“Sound devices do repel rodents, but pests can also adjust to noise levels because the urge for food and habitat can be stronger than the annoyance,” Stern observes. “Sonic units are certainly one of many tools you can use, but they’re not going to resolve the issue completely.”

No matter which devices you use, it’s imperative to have a year-round rodent program, emphasizes Harrison. “You will always face rodent pressure. Are you or your pest control provider routinely filling in gaps, baiting around dumpster areas, and performing inspections to look for burrowing?”

An Ounce of Prevention
How much do you have set aside in your annual budget for preventive pest control?

Facility managers can make pest prevention a priority with many low-cost strategies. Make visual inspections a routine part of your maintenance program and implement simple fixes like door sweeps, good cleaning habits, and proper food storage.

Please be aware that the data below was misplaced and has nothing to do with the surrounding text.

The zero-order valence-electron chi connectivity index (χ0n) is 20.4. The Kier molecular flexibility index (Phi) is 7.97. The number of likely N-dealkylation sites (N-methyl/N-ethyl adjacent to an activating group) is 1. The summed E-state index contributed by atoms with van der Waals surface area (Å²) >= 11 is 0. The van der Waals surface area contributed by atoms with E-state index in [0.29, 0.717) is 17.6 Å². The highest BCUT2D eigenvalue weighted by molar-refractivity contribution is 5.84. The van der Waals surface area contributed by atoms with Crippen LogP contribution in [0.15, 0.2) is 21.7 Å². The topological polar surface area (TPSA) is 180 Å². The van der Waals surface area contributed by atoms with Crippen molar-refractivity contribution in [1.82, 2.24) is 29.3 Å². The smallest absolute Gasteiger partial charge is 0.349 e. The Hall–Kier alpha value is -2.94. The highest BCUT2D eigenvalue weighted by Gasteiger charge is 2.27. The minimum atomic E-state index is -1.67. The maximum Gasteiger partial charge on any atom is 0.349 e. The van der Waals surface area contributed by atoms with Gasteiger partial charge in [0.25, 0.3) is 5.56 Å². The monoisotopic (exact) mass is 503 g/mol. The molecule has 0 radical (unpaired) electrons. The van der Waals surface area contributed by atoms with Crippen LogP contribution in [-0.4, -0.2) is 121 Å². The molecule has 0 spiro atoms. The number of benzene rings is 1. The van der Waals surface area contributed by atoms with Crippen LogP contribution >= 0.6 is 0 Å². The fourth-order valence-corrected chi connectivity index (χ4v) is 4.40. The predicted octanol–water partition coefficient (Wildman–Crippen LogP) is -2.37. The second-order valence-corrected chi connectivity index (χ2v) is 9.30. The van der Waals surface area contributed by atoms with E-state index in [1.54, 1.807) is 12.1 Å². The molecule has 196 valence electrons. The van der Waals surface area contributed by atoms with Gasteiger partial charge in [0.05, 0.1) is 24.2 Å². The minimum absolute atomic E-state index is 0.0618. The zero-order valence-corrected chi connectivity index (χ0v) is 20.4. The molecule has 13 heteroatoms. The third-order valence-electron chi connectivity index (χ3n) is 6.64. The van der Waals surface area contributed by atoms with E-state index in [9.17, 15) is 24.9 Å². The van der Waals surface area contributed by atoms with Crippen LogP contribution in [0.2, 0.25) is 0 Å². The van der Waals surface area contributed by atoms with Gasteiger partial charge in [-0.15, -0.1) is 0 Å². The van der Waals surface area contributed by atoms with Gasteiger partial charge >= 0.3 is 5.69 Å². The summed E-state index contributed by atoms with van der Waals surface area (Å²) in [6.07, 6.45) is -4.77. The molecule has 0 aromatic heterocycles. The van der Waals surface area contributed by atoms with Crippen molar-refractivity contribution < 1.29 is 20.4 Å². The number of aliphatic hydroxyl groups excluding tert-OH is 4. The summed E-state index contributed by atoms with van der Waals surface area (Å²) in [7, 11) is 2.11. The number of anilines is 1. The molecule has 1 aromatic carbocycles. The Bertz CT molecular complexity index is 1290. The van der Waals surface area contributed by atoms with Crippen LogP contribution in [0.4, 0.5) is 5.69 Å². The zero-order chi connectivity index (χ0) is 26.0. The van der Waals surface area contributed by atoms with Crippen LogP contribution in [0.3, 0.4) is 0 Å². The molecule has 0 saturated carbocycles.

For existing pests, costs are difficult to calculate because each building is unique. Factors that affect pricing are the type of pest being addressed, square footage of your building, extent of the infestation, equipment rental (such as scaffolding or lifts), materials, and labor. Some properties may be able to resolve their infestation with an inexpensive solution such as bird spikes or rodent traps, but other tactics may be required if the problem persists.

The most cost-effective strategies are always the ones that prevent unwanted guests from making your building their home in the first place.

 

Jennie Morton jennie.morton@buildings.com is associate editor of BUILDINGS.